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In his review of Eight Men, the collection of short-stories where "The Man Who Saw the Flood" was published, James Baldwin wrote that the story reminded him not so much of the 1930s or African Americans, but of "human loss and helplessness". These are undoubtedly two important themes of the story and the image of mud is linked to them. The mud surrounds the helpless characters and the repetition of this image becomes almost obsessive in the story. The mud comes to represent the social, racial and economic forces that entrap black sharecroppers in the South offering them no hopes of a better future. Significantly, when the flood waters recede, the sharecroppers are left with a huge stretch of mud of which they cannot see the end. This symbolizes their unalterable condition of servants caught in a hopeless struggle against both nature and society.
Starting from nothing in life is not easy. But in "The Man Who Saw the Flood," Tom, May, and Sal support and prod each other to succeed through their relationships. Now everybody, rich or poor, black or white, is in the same predicament after a devastating flood. The community is reduced to its lowest and most basic terms; survival is now the priority. But even when starting from scratch after a disaster, community and family bonds will help in eventually returning one's life to its previous condition.
Tom is the strong father and husband of the family. He leads his wife and daughter, but does not force either of them too much. In this manner, Tom takes more of an equal position with his wife, May, and daughter, Sal. Tom is also the main provider, working at Burgess' store to pay for food and other needs. But in this relationship, May must prod him at times, talking to him as an equal. May realizes that they "got to go on...ain't got nothin". Tom is reluctant to begin again, after having lost everything, and especially since they had very little to begin with. They are all "worse off now than befo." But Burgess is continuing on his life as before, and encourages Tom and everyone else to do the same.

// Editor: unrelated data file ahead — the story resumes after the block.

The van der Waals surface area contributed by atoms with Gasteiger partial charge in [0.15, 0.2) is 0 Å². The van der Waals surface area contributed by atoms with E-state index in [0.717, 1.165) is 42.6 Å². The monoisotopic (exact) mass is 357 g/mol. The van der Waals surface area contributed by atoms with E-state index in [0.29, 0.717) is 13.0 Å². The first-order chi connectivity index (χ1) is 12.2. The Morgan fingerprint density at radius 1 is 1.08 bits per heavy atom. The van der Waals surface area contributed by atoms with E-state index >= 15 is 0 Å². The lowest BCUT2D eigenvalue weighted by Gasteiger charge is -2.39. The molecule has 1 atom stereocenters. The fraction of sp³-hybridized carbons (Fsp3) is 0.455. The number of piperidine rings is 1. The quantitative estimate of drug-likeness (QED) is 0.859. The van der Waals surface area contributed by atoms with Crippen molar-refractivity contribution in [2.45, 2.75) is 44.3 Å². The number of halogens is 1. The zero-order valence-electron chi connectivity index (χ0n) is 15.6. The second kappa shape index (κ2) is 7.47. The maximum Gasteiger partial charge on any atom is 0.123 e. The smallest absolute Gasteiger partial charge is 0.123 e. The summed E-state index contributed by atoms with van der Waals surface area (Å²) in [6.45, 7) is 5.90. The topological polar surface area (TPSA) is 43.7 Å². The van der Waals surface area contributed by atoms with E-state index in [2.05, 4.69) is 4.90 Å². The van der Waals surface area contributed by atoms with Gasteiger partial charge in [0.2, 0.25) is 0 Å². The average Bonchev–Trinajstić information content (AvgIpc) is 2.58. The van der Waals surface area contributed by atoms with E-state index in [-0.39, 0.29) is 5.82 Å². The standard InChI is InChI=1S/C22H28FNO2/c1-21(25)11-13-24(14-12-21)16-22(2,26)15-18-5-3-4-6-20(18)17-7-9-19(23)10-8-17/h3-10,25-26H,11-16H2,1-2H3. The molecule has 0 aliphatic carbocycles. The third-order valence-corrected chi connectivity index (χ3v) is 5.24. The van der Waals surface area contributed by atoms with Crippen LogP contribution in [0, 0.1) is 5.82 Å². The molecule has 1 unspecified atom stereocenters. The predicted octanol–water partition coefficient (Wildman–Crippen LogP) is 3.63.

Tom may be the head of his household, but he knows that in society's eyes, he is inferior to Mister Burgess. Although Burgess says they "can talk over how Tom can pay..." back his debts, Burgess' tone shows he will get these debts paid one way or another. May pushes from one side, wishing Tom to go on with his life and provide successfully for the family. On the other side, Burgess pulls Tom to repay these debts. Burgess is a leader in this community, as maybe the only store owner in town. He helps provide for the community, as it is his own livelihood. He must hold together his investments, and Tom is part of his investment. Burgess leads all the community back to normal life, and in his quest to get Tom back on track, explains that all "the rest of the families are going back." Burgess leads the community and holds it together as they return to normal life.
Sal has a unique relationship with her parents. She gives Tom and May a reason to work and another person to provide for. She herself may not know how she pushes Tom, but as a father he wants and needs to get the best he can for his child. Tom and May have another reason to begin their life again: to allow Sal to grow and be healthy. As adults, they might be able to go without some things. But as parents, they cannot bear to see Sal without the best possible provisions.
The flood devastated everyone in the area. But "the rest of the families are going back," and Tom, May, and Sal must also begin again. Yet, now they are picking up more or less where they left off. Debts to be paid, "'lasses for Sal" to be procured. After all this destruction, and starting again from nothing, closure comes to the family in the realization that life will go on, even in more or less the same manner that it was. People still remain to remind Tom, May, and Sal of what life was like and will still be like in the future.
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